Ciambotta is a delicious, warming and hearty southern Italian vegetable stew, filled with onions, bell peppers, zucchini and mushrooms and richly flavored with tomato, garlic and oregano. Invite the whole family over, make a big pot of ciambotta and serve it with some crusty bread. It's a meal in itself and everyone will love it!
Although this dish needs nothing else, a wonderful Italian starter would be this easy-to-make Bresaola Salad with Arugula and Parmesan.
Ciambotta vs Jumbot
I’ve never seen this dish on any Italian restaurant menu, but for my whole life, I’ve loved this Italian stew which I knew as “jumbot.” That's what my mother called it. It’s what my grandmother called it. So did my Italian-American friends. I always thought that the name “jumbot” was a play on the word “jumble,” as in, this dish was made up of a jumble of different vegetables.
I laughed when I learned recently that “jumbot” is a actually an Italian-American mangling of the word for the vegetable stew called "ciambotta" (cham-boh-tah), especially by descendants of Italian immigrants in the New York/New Jersey/Pennsylvania area. In the same way that “ricotta” gets pronounced “ree-goat” and “prosciutto” becomes “pruh-zhoot.” In these examples, the final syllables of words are eliminated and sometimes a consonant is replaced with a different one. I love it!
History of ciambotta and our family
An immigrant Italian couple, Nick and Nonina, lived next door to my grandparents in coastal New Jersey for many years. I remember them back in the 1960’s. In their backyard, they recreated a slice of the old country. Grapevines on trellises hung over a charming, rustic wooden outdoor dining table. An expansive vegetable garden surrounded the table, with its fragrant summer bounty of tomatoes, peppers, eggplant, zucchini and herbs. Before composting was mainstream in America, I remember Nonina lovingly burying all of her kitchen scraps and coffee grounds directly into the soil of her garden to nourish her plants.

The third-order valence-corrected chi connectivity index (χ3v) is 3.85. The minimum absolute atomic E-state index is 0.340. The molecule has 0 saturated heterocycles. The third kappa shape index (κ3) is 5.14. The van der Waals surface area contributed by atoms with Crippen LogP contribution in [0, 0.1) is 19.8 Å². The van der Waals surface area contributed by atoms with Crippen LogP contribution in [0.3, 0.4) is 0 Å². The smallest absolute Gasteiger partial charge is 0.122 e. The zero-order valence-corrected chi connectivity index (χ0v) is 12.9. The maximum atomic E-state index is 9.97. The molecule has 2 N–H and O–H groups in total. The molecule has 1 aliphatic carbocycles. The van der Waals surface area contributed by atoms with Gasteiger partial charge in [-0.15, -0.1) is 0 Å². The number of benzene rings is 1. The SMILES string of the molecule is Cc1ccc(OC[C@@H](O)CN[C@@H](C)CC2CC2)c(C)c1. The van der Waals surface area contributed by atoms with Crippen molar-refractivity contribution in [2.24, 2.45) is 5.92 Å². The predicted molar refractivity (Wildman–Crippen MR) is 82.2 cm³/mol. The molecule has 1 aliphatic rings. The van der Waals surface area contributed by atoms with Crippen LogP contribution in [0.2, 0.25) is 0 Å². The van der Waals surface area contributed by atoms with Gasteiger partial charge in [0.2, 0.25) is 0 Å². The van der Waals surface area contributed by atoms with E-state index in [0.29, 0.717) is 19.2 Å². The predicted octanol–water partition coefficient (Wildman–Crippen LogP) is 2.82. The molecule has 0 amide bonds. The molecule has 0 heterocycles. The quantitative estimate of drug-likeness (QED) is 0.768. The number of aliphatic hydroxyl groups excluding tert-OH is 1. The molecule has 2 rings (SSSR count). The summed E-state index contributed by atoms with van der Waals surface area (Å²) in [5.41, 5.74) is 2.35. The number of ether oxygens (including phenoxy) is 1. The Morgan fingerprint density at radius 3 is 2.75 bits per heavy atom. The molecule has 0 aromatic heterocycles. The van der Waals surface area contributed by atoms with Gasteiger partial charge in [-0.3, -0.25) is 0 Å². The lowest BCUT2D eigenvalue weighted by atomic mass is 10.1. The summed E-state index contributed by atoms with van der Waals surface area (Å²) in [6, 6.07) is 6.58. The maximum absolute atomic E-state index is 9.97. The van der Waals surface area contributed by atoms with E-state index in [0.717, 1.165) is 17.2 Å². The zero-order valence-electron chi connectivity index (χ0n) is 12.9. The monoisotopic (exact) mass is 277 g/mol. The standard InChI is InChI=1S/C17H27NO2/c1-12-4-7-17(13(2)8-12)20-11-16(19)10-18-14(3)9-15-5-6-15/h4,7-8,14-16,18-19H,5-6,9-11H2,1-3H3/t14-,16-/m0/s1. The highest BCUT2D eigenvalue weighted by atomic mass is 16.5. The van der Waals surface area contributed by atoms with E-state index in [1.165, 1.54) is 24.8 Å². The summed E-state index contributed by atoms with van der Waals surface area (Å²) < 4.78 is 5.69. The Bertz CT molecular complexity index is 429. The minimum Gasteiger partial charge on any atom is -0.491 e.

As a side note: Nonina was also a character. She dreamed of her son Charlie marrying my mother, but her hopes were dashed when my Mom got engaged to my English/German father. Nonina expressed her grief by wearing all black to my parent’s wedding, as if it were a funeral!
It was Nonina that passed the recipe for ciambotta on to my Nana (grandmother). And my grandmother probably just wrote it down as it sounded to her, “jumbot.” Regardless, this ciambotta recipe was a favorite of mine when I was a child and my mother continues to make it to this day. And now, so do I. And I am thrilled to share our family recipe with you.
This Ciambotta recipe makes good use of the summer bounty from your vegetable garden. But the good news is, even in winter, you can easily find the vegetables you need on supermarket shelves.
If I'm going to be picky about any ingredient in this recipe, it's going to be the canned crushed tomatoes. Go for the best quality possible, either an authentic San Marzano brand or my current favorite, Bianco DiNapoli Organic Crushed Tomatoes.
- yellow onions
- garlic cloves
- extra virgin olive oil
- green bell peppers
- zucchini (courgettes)
- fresh parsley
- sea salt
- cremini mushrooms
- crushed tomatoes
- dried oregano
- Italian seasoning
- crushed red pepper flakes
- grated parmesan cheese (to serve)
See recipe card for quantities.
Peel the onions and trim the ends. Slice each onion in half through the stem ends. Place cut side down and slice into ⅓”-½” wedges. Peel and slice garlic cloves.
Heat olive oil in a Dutch oven and add the onions and garlic. Sauté on medium heat, stirring occasionally, until the onions soften, about 15-20 minutes. Don’t let the onions brown.
While the onions sauté, slice the peppers: Cut each pepper into 5 pieces, 4 quarters around the core and then the bottom piece. Cut each slice into ⅓”-½” wedges.
When the onions have softened, add the peppers, zucchini, parsley and sea salt and stir to combine. Sauté an additional 15 minutes until all vegetables have started to soften.
Next, cut the ends off each zucchini. Slice each zucchini lengthwise and then crosswise into ⅓”-½” half moons. Roughly chop the parsley.
Slice the mushrooms, if you bought whole mushrooms. Add mushrooms, tomatoes, 1 cup of water, oregano, Italian seasoning and crushed red pepper. Stir until well-combined. Bring to a simmer, then lower the heat slightly, cover and let cook at a gentle simmer for 20 minutes more. To serve, label into shallow bowls and top with grated parmesan.